**Introduction**– The concept of sets is widely used in mathematics as well as in other fields such as engineering, computer sciences etc.

The whole structure of Pure or Abstract Mathematics is based on the concept of sets.

German mathematician Georg Cantor (1845-1918) introduced and developed the theory of sets and subsequently many branches of modern Mathematics have been developed based on this theory.

**Sets**

A set is a collection of well-defined objects which are called the elements or members of the set.

Here by well defined means, given a particular collection of objects as a set and a particular object, it must be possible to determine whether that particular object is a member of the set or not.

We generally use capital letters to denote sets and lowercase letters for elements.

Suppose an element ‘a’ is from a set X, then we represent it as-

Which means the element ‘a’ belongs to the set X.

If the element is not form the group then we use ‘not belongs to’.

**Representation of sets**

Sets are represented in the following two methods :

1. Roster or tabular method

2. Set-builder or Rule method

Roster or tabular method – In this way, the elements of the set are separated by comma and contained in the bracket-{ }.

Example: A = {2, 3, 5, 7, 11, 13}

B = {1, 3, 5, 7, …}

**Set-builder or Rule method**

The second way is that we define the characteristic of the element.

For example-

Suppose we have a set ‘A’ of all odd integers which are greater than 3.

Then we can represent it as-

A = {x | x is an odd integer, x>3 }

**Subsets**

Let every element of set X is also an element of a set Y, then X is said to be the subset of Y.

Symbolically it is written as-

Which is read as- X is the subset of Y.

Note- If X = Y then

**Proper sub-set**

A set X is called proper subset the set Y is-

1. X is subset of Y

2. Y is not subset of X

Note- every set is a subset to itself.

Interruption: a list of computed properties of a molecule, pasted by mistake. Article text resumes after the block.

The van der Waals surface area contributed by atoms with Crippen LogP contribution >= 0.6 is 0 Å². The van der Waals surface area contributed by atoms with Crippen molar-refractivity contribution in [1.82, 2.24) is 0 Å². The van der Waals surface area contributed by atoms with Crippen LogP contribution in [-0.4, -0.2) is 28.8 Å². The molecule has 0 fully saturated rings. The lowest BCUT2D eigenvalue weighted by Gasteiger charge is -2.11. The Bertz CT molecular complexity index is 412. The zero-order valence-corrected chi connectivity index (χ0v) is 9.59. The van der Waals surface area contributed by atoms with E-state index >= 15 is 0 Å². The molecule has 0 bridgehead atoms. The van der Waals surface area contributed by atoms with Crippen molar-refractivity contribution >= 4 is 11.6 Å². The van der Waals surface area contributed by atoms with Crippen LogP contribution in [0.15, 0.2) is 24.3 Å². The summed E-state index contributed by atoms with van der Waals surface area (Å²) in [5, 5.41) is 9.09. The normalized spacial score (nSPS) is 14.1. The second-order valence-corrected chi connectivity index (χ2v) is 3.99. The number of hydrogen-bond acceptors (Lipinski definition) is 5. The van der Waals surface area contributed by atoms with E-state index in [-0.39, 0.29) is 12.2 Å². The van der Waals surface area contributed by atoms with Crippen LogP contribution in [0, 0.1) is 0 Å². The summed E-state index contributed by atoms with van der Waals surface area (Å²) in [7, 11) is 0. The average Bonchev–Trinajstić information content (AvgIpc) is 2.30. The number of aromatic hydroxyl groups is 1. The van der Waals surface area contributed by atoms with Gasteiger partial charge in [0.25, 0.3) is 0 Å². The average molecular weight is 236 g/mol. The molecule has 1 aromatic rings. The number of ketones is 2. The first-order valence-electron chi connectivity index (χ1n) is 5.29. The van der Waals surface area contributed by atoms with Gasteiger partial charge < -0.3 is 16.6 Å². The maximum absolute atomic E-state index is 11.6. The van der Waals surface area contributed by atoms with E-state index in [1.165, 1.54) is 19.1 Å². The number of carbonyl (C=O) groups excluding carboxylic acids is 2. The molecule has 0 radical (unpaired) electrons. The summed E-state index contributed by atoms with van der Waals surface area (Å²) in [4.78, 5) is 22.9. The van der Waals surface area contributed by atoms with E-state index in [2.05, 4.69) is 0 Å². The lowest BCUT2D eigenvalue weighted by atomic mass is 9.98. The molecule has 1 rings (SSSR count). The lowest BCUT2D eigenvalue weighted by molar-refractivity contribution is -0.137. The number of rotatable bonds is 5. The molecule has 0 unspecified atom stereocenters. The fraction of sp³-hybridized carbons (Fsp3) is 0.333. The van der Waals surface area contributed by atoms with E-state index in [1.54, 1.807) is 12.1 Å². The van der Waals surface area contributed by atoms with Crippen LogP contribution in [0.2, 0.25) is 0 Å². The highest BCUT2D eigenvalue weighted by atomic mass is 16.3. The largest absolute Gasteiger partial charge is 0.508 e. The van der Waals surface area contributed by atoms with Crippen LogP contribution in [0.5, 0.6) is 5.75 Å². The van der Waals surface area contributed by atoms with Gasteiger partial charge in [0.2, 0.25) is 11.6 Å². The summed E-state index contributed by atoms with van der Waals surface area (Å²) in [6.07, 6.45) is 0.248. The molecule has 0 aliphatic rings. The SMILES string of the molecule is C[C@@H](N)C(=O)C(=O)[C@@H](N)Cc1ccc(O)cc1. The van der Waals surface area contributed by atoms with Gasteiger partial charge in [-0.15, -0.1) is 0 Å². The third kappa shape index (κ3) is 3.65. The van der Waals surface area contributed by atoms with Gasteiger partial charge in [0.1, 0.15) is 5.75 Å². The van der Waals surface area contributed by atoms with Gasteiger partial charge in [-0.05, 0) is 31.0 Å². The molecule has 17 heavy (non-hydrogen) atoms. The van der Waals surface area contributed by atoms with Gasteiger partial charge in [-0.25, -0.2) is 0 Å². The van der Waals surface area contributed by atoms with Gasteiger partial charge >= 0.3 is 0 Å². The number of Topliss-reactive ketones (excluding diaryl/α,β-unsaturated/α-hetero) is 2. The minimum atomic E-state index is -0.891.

**Equal sets-**

If X and Y are two sets such that every element of X is an element of Y and every element of Y is an element of X, the set and set Y will be equal always.

We write it as X = Y and read as X and Y are identical.

**Super set-**

If X is a subset of Y, then Y is called a super set of X.

**Null set-**

A set which does not contain any element is known as null set.

We denote a null set by ∅

The null set is a subset of every set.

**Singleton-**

A set which has only one element is called singleton.

Example- A = {10} and B = {∅}

**Finite and infinite sets:**

Definition: A set containing finite number of distinct elements so that the process of counting the elements comes to an end after a definite stage is called a finite set; otherwise, a set is called an infinite set.

Example: State which of the following sets are finite and which are infinite.

(i) the set of natural numbers N – infinite set

(ii) the set of concentric circles in a plane- infinite set

(iii) the set of rivers on the earth- finite set

**Equal sets:**

Definition : Two sets A and B are equal sets if every element of A is an element of B and every element of B is also an element of A. In other words, A is equal to B, denoted by A = B if A and B have exactly the same elements. If A and B are not equal, we write .

**Power set:**

Definition : The set consisting of all the subsets of a given set A as its elements, then we call it the power set of A and is denoted by P(A) . Thus,